Pyramid Pose in Yoga - a classic hamstring stretch Yoga pose. I love the geometrical shape of this pose.
I love Pyramid pose because it stretches the hamstring muscle of my front leg. My hamstring is relatively short, but I understand that I'm more flexible than an average person. So I can see that to many Yoga beginners, Pyramid Pose is a lot of stretchy feeling.
Let me first tell you the story of people who were born with a long hamstring. I have met some of them, they can do a split with their hips on the floor without any warm-up. That's why in Yoga class, we are told not to compare our Yoga pose to other people's, but instead focus on feeling your own pose.
So what is the hamstring? It's a large muscle covering the whole backside of the leg, with one end connecting to the sit bones and the other end in the middle of the shinbone. Nowadays with the modern lifestyle, we sit a lot, and when we sit, we bend the knees all the time, which shortens the hamstring. Short hamstring happens also to sporty people who train a lot of running, weightlifting, etc. However, in the first case, the hamstring is weak and tight. In the second case, the hamstring is strong and tight. For most people who just start Yoga, they have tight hamstring.
So what do you do in Pyramid pose if you have tight hamstring? Bend your front knee. That doesn't mean you are not stretching, you still stretch even with your knee bend. Keep your front knee bent and try to pull the sitting bone (your buttock) back, you still stretch the hamstring at the thicker part of it. Bend your knee to different angle to aim the stretch to the whole hamstring, remember it's a long, large muscle. As you progress with Yoga, you will be able to straighten your leg one day.
You can touch the floor with your fingertips, or hold blocks. I absolutely go for the block option because it gives us space to ¨straighten¨ the back so that we can feel the action of flexing at the hip. Therefore we can bring the sitting bone higher to stretch the hamstring more effectively.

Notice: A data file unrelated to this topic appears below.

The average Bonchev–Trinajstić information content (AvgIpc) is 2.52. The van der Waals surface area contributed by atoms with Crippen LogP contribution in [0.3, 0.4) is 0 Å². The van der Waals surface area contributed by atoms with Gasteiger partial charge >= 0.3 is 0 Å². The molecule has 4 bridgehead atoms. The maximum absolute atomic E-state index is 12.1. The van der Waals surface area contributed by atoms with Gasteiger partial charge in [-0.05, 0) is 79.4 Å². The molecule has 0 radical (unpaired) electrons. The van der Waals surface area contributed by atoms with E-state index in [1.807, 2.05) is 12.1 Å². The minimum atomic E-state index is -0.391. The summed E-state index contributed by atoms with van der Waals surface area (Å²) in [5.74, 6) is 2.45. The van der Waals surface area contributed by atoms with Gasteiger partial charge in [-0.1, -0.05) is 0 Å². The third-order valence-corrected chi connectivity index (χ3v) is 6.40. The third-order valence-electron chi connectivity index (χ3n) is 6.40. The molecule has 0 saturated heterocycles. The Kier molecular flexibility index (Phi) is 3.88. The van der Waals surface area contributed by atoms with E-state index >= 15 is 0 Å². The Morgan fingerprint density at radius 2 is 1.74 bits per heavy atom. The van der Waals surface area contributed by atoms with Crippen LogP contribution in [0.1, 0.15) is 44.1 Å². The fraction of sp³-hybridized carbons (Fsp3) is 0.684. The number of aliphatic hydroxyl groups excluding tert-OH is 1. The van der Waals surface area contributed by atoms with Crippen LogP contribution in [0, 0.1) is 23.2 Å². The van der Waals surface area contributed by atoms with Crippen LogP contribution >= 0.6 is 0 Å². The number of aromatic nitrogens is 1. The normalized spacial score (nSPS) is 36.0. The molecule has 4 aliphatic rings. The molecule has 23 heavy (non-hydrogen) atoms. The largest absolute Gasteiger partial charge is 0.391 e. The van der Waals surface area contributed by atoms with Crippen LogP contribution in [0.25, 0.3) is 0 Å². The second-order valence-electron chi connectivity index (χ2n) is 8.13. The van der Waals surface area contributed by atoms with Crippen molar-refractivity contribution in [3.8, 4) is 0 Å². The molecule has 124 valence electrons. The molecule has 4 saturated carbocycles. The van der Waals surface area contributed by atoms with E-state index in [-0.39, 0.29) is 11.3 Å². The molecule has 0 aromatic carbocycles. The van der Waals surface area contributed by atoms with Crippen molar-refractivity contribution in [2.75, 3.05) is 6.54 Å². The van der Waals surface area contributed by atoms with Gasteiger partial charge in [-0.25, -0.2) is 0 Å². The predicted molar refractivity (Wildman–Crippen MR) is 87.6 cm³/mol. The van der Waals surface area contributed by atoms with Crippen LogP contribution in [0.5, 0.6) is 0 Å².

It doesn't matter if the heel of your back foot is on the floor or lifted. What matters is that you keep your hips ¨square¨ so that you flex your hip and stretch the hamstring of the front leg. Choose the suitable side of the blocks for your body.
For Yoga beginners who are stiff, you don't even have to hold blocks on the floor. Keep your spine neutral and flex your hip. Just leaning forward a little bit feels stretchy already for the hamstring of the front leg.
The person on the right photo is stretching very much even though he doesn't ¨look¨ so. If we don't have access to Yoga blocks, we can hold hands at the shinbone, or thigh bone. You can also hold hands at your hips to feel your hips equal on both sides (square hip).
Pyramid Pose in Yoga also stretches the ankle of the front leg. If it's too much for your body, put your foot on a block to make it less intense.
One very stable prop that we can use in Yoga: the wall. Instead of holding your hands at your hips, on the floor, on your leg, etc., you can put your hands on a wall to support Pyramid Pose. This makes it even easier to keep your back straight (neutral spine) for the hip flexion action to stretch the hamstring more efficiently. Once your body get used to it and gains more flexibility, increase the stretch by flexing more at your hip and flexing at the spine too. Walk the hands down on the wall to encourage deeper forward bend.
Thank you for reading! More about how to Prop Up Standing Poses in Yoga:
Introduction of Standing Poses - Chair Pose
Basic Standing Poses: High Lunge, Warrior 1, Warrior 2
Extended Side Angle Pose and bounded hands variation
See how I use basic Yoga props to do ANY Yoga poses in my Prop Up Project:
Yoga Poses in the Sun Salutations
Prop Up Project from Ha My Yoga to help you do more than 80 Yoga poses easier and more effectively with simple Yoga props like block, strap, wall, blanket, bolster, etc. So you can really enjoy doing Yoga!
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